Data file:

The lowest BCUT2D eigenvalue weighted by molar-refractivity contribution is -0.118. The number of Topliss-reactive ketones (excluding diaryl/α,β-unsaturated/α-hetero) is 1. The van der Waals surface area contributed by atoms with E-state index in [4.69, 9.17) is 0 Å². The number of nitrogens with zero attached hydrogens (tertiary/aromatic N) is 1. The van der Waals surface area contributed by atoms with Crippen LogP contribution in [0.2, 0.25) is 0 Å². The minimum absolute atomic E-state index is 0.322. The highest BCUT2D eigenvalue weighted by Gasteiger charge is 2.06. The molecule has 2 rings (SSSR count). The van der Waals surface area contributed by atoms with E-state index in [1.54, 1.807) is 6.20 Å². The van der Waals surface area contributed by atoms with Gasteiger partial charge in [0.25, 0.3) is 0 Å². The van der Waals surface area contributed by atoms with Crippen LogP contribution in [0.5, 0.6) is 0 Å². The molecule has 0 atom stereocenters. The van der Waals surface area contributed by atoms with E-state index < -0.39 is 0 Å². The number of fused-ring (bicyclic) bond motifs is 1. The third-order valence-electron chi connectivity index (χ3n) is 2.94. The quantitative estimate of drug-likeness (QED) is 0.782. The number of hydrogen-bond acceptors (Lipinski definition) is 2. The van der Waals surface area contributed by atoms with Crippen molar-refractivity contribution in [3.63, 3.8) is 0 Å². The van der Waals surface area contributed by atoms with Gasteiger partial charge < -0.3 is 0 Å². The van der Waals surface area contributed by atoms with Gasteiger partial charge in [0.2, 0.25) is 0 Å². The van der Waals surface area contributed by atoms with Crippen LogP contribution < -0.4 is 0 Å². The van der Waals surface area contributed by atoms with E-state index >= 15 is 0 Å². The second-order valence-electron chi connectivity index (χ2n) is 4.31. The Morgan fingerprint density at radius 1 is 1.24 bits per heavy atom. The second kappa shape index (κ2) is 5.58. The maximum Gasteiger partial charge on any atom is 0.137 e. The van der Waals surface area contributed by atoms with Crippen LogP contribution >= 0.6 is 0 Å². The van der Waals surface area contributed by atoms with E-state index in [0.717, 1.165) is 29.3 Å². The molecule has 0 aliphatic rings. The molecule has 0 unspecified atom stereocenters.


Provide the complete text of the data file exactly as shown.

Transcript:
The lowest BCUT2D eigenvalue weighted by molar-refractivity contribution is -0.118. The number of Topliss-reactive ketones (excluding diaryl/α,β-unsaturated/α-hetero) is 1. The van der Waals surface area contributed by atoms with E-state index in [4.69, 9.17) is 0 Å². The number of nitrogens with zero attached hydrogens (tertiary/aromatic N) is 1. The van der Waals surface area contributed by atoms with Crippen LogP contribution in [0.2, 0.25) is 0 Å². The minimum absolute atomic E-state index is 0.322. The highest BCUT2D eigenvalue weighted by Gasteiger charge is 2.06. The molecule has 2 rings (SSSR count). The van der Waals surface area contributed by atoms with E-state index in [1.54, 1.807) is 6.20 Å². The van der Waals surface area contributed by atoms with Gasteiger partial charge in [0.25, 0.3) is 0 Å². The van der Waals surface area contributed by atoms with Crippen LogP contribution in [0.5, 0.6) is 0 Å². The molecule has 0 atom stereocenters. The van der Waals surface area contributed by atoms with E-state index < -0.39 is 0 Å². The number of fused-ring (bicyclic) bond motifs is 1. The third-order valence-electron chi connectivity index (χ3n) is 2.94. The quantitative estimate of drug-likeness (QED) is 0.782. The number of hydrogen-bond acceptors (Lipinski definition) is 2. The van der Waals surface area contributed by atoms with Crippen molar-refractivity contribution in [3.63, 3.8) is 0 Å². The van der Waals surface area contributed by atoms with Gasteiger partial charge < -0.3 is 0 Å². The van der Waals surface area contributed by atoms with Gasteiger partial charge in [0.2, 0.25) is 0 Å². The van der Waals surface area contributed by atoms with Crippen LogP contribution < -0.4 is 0 Å². The van der Waals surface area contributed by atoms with E-state index >= 15 is 0 Å². The second-order valence-electron chi connectivity index (χ2n) is 4.31. The Morgan fingerprint density at radius 1 is 1.24 bits per heavy atom. The second kappa shape index (κ2) is 5.58. The maximum Gasteiger partial charge on any atom is 0.137 e. The van der Waals surface area contributed by atoms with Crippen LogP contribution >= 0.6 is 0 Å². The van der Waals surface area contributed by atoms with E-state index in [0.717, 1.165) is 29.3 Å². The molecule has 0 aliphatic rings. The molecule has 0 unspecified atom stereocenters.